Tuesday conversation: flying.

I’m flying to South Carolina today, which is a decent little hop from Kansas City.  Still, eight hours of time spent traveling in order to get to the East Coast is a pretty sweet deal.

I fly a lot, and have done so for the last couple of years.  I’m still scared shitless to fly.  Every single bump of turbulence makes me stop breathing, and I’ve even been known to quietly scream in bad turbulence.  I know the statistics.  I know the physics of air travel.  I’m still scared (though, I imagine I’d be less scared without those pieces of knowledge).

The most successful way I’ve found to conquer my fear of flying will seem unorthodox: I watch documentaries of airplane crashes.  You’d think that would make matters worse, but it doesn’t.  I’ve learned that people often survive crashes on the rare occasion they do occur, and I’ve also learned the myriad of things that have to go wrong in unison for a plane to crash because of a mechanical failure.

The rule of thumb for airplanes is that every system must be redundant, so a single mechanical failure cannot cause a plane to crash.  But even without that, think about when cars break down.  Well-maintained cars are generally incredibly reliable.  It’s the ones that have had the check engine light on for the last hundred miles that wind up breaking down.  Well, when a plane has the equivalent of a “check engine” light come on, they ground that shiz and fix immediately.  Imagine if we did that with cars.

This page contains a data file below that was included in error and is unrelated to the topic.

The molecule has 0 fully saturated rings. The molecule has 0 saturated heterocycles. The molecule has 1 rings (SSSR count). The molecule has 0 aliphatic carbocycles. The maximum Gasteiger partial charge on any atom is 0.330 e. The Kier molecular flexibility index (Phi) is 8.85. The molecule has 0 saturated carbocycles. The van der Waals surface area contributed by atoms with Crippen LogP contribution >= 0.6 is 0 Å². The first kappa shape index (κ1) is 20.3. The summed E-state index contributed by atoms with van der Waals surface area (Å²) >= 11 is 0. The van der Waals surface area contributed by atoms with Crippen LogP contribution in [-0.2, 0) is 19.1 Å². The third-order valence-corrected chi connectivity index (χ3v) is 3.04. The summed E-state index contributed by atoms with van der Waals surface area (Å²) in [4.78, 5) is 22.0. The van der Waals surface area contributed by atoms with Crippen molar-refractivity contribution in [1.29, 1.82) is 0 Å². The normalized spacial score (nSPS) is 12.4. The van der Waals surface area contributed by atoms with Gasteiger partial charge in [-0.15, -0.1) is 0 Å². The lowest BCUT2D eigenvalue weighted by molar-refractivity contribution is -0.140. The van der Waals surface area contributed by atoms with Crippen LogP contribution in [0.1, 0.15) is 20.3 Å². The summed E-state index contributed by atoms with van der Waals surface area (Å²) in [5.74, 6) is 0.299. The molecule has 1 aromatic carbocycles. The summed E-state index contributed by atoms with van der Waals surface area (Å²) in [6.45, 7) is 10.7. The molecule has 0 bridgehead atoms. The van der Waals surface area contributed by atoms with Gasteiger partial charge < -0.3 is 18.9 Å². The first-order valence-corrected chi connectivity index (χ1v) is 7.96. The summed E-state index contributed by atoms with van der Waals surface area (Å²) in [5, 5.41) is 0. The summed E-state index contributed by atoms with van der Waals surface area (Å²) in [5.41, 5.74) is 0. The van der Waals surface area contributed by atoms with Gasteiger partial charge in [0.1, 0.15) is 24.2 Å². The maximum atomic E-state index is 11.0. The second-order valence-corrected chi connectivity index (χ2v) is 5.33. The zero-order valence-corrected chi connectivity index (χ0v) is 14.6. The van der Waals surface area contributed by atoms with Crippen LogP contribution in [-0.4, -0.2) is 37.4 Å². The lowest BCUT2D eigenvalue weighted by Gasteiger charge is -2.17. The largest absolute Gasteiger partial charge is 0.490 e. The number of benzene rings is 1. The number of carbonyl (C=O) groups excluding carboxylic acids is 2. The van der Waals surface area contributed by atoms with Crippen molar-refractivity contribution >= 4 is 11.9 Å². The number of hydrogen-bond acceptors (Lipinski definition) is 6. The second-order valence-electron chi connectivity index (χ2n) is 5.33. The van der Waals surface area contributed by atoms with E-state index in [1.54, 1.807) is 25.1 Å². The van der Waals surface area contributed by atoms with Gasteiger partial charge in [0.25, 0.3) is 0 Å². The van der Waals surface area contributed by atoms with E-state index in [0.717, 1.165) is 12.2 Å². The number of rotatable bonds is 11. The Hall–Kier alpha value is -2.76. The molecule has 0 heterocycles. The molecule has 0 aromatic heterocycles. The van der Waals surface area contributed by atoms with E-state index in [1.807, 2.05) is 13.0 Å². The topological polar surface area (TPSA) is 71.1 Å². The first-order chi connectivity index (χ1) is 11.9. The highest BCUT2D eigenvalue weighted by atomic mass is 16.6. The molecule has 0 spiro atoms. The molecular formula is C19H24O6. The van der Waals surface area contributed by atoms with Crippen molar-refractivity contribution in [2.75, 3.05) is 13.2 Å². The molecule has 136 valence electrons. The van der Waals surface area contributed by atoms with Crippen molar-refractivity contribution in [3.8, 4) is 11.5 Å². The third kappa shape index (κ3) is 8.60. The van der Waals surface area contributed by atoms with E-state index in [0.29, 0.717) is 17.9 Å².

The reason planes actually tend to crash is because of pilot error, which is still extremely rare.

Still, catastrophic failures do happen, which is why you should always wear your seat belt.

Are you afraid of flying?  Did you ever get over it?  How?

Have you never flown?  Do you want to?

The wife is getting ideas.
Impenetrable Fort Adorable.
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About JT Eberhard

When not defending the planet from inevitable apocalypse at the rotting hands of the undead, JT is a writer and public speaker about atheism, gay rights, and more. He spent two and a half years with the Secular Student Alliance as their first high school organizer. During that time he built the SSA’s high school program and oversaw the development of groups nationwide. JT is also the co-founder of the popular Skepticon conference and served as the events lead organizer during its first three years.


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